Multi-manager  

Fund Review: Henderson Multi-Manager Absolute Return fund

The equity market rallies in the first half of 2013 has led the team managing the £182.07m Henderson Multi-Manager Absolute Return fund to take profits and reduce risk in the portfolio, including cutting exposure to high yield bonds and long only equities.

Originally the Multi-Manager Global High Alpha fund, it changed its name, investment objective and fee structure in October 2008 to the current Multi-Manager Absolute Return incarnation.

According to James de Bunsen, fund manager on the Henderson multi-asset team that runs the portfolio, the aim of this particular fund is to provide a positive return over the long term, by typically delivering absolute (more than zero) returns on a rolling 12-month basis.

Article continues after advert

It sits in the IMA Targeted Absolute Return sector although the manager points out an absolute return performance is not guaranteed.

The manager adds: “The strategy is designed for relatively risk-averse investors who do not want to experience significant drawdowns but also seek a positive real return.”

Mr de Bunsen notes a key part of the investment process is diversification across asset classes, which also then helps to reduce the volatility within the fund.

The multi-asset team, which took over the running of the fund in March 2013 and includes veteran manager Bill McQuaker, seeks to exploit the full capabilities of its 12-strong members by examining a range of influences on performance such as asset allocation; country allocation; sector allocation; cross-sector themes; and manager style and flair. By taking a strategic position in each one of these the team suggest it is possible to add significant value to the performance of a portfolio.

Macroeconomic factors also have a place in the fund, as Mr de Bunsen explains: “The team’s top-down views are reflected in a meaningful way in the portfolio. Most notably, this is currently illustrated by a relatively large cash weighting of roughly 25 per cent, minimal conventional government bond exposure, no emerging market exposure and US dollar exposure of approximately 15 per cent.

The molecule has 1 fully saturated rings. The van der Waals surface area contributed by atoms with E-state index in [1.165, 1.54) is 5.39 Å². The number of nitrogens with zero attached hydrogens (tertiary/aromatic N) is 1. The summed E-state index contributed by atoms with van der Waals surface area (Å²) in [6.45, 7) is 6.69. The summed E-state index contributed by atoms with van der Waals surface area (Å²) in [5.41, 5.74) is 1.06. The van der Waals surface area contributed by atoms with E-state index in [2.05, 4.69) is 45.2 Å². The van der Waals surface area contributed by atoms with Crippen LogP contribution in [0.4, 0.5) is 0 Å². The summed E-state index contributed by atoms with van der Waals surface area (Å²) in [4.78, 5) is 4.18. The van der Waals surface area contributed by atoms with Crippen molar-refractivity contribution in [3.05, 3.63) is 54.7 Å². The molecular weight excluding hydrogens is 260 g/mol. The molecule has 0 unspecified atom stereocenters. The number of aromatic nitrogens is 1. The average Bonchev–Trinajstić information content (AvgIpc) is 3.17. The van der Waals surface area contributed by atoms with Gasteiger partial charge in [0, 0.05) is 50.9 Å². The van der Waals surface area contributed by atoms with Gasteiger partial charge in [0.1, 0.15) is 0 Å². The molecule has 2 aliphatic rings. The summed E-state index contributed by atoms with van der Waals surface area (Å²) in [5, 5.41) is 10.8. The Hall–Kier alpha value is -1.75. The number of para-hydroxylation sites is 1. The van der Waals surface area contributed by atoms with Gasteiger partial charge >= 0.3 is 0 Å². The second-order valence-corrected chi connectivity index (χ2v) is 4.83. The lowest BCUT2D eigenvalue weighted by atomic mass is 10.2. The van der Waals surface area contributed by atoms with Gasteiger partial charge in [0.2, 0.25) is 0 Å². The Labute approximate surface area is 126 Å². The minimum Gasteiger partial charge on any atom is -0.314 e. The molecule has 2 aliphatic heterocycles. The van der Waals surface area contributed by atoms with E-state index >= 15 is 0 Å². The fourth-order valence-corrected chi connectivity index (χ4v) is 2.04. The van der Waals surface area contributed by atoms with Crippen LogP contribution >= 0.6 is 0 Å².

“Nevertheless, a core part of the portfolio is invested in absolute return strategies that should perform regardless of the macro backdrop. The main consideration when selecting these strategies is whether the opportunity to generate alpha exists within that asset class (for example, sufficient dispersion and/or market inefficiencies) and whether the fund manager/team has/have the wherewithal to deliver those returns.”

Since taking on the absolute return mandate in October 2008, the fund has produced a cumulative return of 26.4 per cent to July 31 2013, slightly underperforming the IMA Targeted Absolute Return sector average of 27.6 per cent, according to Morningstar data.

For the year to date Mr de Bunsen says: “The fund has seen a material amount of profit-taking and risk reduction as markets rallied very strongly in the first half. The high yield exposure was reduced from roughly 15 per cent to approximately 2 per cent and long only equities from approximately 14 per cent to 9 per cent (net).

“As well as letting cash build up, notable new positions include some direct UK commercial property, a play on the US housing recovery, increased exposure to absolute return fixed income and the addition of a (listed/investment trust) infrastructure vehicle.”